In the fall, we harvested milo by the old method. We hand-cut the ears, piled them in ricks, and when they dried, shoveled them into the header. The grain sometimes contained too much moisture to safely store it right away without molding, so we dried it. We also threshed Sudan seed, which is a difficult crop to handle because the seed size is so small. With my John Deere 5A combine, I was twice given the honor of the cleanest grain at the Red Bluff, Calif., grain elevator. The 5A was a great machine, and it seldom gave me troubles.

Love and the Depression

I fell in love and married my wife, Betty, in 1939. She helped me with the chores and soon operated the Cat 35 Diesel or the John Deere GP that powered the combine. The same year we married, however, another drought arrived, and debts once again piled up.

Grain prices weren't sufficient, but somehow we survived until the war years brought farm prices up. In 1940, we gave birth to a beautiful baby girl, Freya, and I was now a farmer with two dependents, and classified as such to avoid war duty. Even so, if World War II had lasted 6 months longer, I would've been called to service.

We came out of debt in 1943, but went right back in debt in 1944 after we bought the 153-acre farm we'd once leased. Never one to stay in debt long, however, I worked almost day and night, and paid for the farm by 1946 -the same year our son, Paul, was born.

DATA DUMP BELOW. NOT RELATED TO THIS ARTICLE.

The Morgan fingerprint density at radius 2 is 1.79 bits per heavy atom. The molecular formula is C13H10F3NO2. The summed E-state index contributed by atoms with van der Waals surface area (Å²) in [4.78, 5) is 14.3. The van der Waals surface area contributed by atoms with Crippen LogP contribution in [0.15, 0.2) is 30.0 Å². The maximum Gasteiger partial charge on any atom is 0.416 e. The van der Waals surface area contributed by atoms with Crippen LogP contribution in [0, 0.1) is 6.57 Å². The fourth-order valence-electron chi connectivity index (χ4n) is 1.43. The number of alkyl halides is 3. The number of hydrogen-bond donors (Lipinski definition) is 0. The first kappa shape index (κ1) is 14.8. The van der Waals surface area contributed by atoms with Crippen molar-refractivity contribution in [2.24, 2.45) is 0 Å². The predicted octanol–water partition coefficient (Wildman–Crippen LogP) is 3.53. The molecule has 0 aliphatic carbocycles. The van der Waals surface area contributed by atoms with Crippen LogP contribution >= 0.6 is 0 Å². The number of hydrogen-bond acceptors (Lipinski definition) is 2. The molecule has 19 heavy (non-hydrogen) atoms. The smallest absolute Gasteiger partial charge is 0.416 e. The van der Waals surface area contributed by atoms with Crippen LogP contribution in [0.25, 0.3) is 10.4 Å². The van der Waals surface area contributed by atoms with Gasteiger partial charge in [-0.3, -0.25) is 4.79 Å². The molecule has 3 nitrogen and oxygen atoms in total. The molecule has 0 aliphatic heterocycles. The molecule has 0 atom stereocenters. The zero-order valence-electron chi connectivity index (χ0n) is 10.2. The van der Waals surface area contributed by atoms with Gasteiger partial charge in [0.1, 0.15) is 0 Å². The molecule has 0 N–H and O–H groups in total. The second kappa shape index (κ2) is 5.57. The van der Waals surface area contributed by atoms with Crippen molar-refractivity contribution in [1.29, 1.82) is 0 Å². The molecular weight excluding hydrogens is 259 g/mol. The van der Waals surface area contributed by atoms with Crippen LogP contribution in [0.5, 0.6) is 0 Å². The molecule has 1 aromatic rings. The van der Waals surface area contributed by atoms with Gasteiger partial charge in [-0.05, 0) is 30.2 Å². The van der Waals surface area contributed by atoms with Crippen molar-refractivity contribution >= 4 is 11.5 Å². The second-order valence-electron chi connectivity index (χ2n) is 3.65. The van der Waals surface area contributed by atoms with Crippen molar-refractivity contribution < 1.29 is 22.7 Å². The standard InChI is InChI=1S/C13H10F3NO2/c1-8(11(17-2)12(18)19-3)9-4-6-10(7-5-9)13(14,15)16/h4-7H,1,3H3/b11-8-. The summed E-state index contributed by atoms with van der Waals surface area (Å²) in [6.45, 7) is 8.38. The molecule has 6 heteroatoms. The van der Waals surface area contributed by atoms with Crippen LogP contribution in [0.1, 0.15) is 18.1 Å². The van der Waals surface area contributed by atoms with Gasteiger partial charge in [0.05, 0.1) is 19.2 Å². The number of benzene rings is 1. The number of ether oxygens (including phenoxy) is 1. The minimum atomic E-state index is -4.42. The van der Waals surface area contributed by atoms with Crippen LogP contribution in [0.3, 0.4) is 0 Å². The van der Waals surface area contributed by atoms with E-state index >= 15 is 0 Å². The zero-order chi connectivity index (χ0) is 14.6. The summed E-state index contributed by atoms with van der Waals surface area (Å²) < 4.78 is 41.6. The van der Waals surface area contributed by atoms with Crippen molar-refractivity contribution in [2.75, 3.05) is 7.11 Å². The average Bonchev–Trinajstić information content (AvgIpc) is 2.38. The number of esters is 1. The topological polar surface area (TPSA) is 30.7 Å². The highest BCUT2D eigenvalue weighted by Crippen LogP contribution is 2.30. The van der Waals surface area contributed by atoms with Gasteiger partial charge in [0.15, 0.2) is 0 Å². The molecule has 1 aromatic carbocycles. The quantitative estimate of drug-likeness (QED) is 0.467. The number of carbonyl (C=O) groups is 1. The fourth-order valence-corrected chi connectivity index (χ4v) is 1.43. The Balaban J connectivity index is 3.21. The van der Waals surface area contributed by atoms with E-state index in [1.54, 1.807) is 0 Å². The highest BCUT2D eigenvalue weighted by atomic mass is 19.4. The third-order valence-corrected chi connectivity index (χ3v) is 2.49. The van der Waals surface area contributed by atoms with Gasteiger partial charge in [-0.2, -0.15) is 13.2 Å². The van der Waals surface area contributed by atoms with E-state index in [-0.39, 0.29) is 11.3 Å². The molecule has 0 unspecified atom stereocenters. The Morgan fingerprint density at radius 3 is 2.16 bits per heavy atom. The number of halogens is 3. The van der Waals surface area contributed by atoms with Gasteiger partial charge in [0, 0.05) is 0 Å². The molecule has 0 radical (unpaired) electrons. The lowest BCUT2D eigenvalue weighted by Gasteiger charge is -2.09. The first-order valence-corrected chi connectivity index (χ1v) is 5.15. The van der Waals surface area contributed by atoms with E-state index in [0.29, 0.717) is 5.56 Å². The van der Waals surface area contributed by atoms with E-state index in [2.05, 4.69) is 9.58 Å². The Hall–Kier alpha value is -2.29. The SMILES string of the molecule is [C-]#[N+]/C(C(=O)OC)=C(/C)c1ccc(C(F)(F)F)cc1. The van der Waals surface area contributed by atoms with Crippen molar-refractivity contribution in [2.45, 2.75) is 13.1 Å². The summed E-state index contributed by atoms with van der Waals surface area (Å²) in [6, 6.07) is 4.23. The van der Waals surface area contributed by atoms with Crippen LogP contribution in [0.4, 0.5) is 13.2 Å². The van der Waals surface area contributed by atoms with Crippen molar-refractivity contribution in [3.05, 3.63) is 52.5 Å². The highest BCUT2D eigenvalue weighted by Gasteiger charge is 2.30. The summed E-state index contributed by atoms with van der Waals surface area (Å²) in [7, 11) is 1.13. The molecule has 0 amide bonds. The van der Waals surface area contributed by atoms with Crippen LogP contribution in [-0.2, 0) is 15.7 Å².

Time flies in the fields

The John Deere 5A combine did our harvesting for many years. Although the combine was reaching old age, it seldom gave us troubles and was a plea sure to operate, often combining difficult jobs that other machines couldn't finish. After 26 years of service, 5A parts were increasingly scarse, so we purchased a small, 10-foot John Deere 45 push-type combine. It required only one man for bulk threshing, but the new combine didn't perform well, and the old 5A combine was reluctantly returned to service for another five years until parts became impossible to locate.

Since the 5A was too old - and the 45 wasn't a good machine - we bought a used John Deere 95 rice combine and established a rice run each season to help pay for it. It was quite a thrill to thresh rice once more, but the 95 was far different from the bundle and stationary threshing rigs of 1927. The machine proved good in wheat, barley and milo, too.

In 1968, Paul decided to give harvesting a try and purchased a John Deere 105 harvester. Paul used it that summer for grain and joined me in the rice fields that fall. For the next few years we struggled along at other rice jobs until we joined Terrill Farms outside Gerber, Ca., in late 1971.

Back to the rice fields

Tommy Thomas was the manager of Terrill Farms. A gruff, lanky man, hard and firm in his decisions, he took a liking to Betty and me. We threshed in bulk and were paid in 100-pound increments. Tom gave us the field closest to the rice drier, so we didn't have so far to haul our harvest. As many as 20 machines threshed rice at Terrill Farms, and it was quite a sight. We received a raise before the season was over because my machine did the best job of all the machines at Terrill Farms.

Threshing rice can be very difficult at times. Sometimes it lodges, which means the standing rice bends flat on the ground. It's hard to pick up, and very time-consuming. The rice straw's so tough you'd swear you're running wire through the machine, and steering around corners in deep mud was extremely difficult.